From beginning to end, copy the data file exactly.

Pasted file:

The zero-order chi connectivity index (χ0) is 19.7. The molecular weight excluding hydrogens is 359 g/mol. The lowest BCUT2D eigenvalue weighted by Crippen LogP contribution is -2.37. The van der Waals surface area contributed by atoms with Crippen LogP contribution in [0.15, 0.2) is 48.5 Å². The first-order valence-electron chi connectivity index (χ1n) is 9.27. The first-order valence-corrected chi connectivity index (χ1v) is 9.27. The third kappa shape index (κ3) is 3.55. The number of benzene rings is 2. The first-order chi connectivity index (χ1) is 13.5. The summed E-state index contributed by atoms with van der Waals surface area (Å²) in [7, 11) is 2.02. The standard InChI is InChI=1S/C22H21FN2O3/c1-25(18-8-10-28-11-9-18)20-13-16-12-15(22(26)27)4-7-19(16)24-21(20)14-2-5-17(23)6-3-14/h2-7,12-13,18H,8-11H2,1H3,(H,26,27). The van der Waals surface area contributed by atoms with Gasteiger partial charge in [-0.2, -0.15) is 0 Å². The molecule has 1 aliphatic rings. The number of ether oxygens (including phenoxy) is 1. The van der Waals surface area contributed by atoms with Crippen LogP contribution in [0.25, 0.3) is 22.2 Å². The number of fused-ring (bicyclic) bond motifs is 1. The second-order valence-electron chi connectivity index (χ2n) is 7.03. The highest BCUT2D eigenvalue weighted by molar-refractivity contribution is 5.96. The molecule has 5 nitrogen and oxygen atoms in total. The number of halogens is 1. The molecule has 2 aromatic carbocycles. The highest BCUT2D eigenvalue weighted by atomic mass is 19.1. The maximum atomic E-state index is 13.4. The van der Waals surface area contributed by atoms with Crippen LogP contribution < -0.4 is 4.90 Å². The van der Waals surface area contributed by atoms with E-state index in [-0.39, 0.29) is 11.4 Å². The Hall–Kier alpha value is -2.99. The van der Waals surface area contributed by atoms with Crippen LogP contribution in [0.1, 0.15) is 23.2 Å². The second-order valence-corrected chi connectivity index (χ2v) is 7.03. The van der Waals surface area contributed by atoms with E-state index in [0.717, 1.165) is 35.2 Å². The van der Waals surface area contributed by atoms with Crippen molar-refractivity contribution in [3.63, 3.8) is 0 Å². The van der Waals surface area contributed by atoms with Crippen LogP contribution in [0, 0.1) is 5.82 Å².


The zero-order chi connectivity index (χ0) is 19.7. The molecular weight excluding hydrogens is 359 g/mol. The lowest BCUT2D eigenvalue weighted by Crippen LogP contribution is -2.37. The van der Waals surface area contributed by atoms with Crippen LogP contribution in [0.15, 0.2) is 48.5 Å². The first-order valence-electron chi connectivity index (χ1n) is 9.27. The first-order valence-corrected chi connectivity index (χ1v) is 9.27. The third kappa shape index (κ3) is 3.55. The number of benzene rings is 2. The first-order chi connectivity index (χ1) is 13.5. The summed E-state index contributed by atoms with van der Waals surface area (Å²) in [7, 11) is 2.02. The standard InChI is InChI=1S/C22H21FN2O3/c1-25(18-8-10-28-11-9-18)20-13-16-12-15(22(26)27)4-7-19(16)24-21(20)14-2-5-17(23)6-3-14/h2-7,12-13,18H,8-11H2,1H3,(H,26,27). The van der Waals surface area contributed by atoms with Gasteiger partial charge in [-0.2, -0.15) is 0 Å². The molecule has 1 aliphatic rings. The number of ether oxygens (including phenoxy) is 1. The van der Waals surface area contributed by atoms with Crippen LogP contribution in [0.25, 0.3) is 22.2 Å². The number of fused-ring (bicyclic) bond motifs is 1. The second-order valence-electron chi connectivity index (χ2n) is 7.03. The highest BCUT2D eigenvalue weighted by molar-refractivity contribution is 5.96. The molecule has 5 nitrogen and oxygen atoms in total. The number of halogens is 1. The molecule has 2 aromatic carbocycles. The highest BCUT2D eigenvalue weighted by atomic mass is 19.1. The maximum atomic E-state index is 13.4. The van der Waals surface area contributed by atoms with Crippen LogP contribution < -0.4 is 4.90 Å². The van der Waals surface area contributed by atoms with E-state index in [-0.39, 0.29) is 11.4 Å². The Hall–Kier alpha value is -2.99. The van der Waals surface area contributed by atoms with Crippen LogP contribution in [0.1, 0.15) is 23.2 Å². The second-order valence-corrected chi connectivity index (χ2v) is 7.03. The van der Waals surface area contributed by atoms with E-state index in [0.717, 1.165) is 35.2 Å². The van der Waals surface area contributed by atoms with Crippen molar-refractivity contribution in [3.63, 3.8) is 0 Å². The van der Waals surface area contributed by atoms with Crippen LogP contribution in [0, 0.1) is 5.82 Å².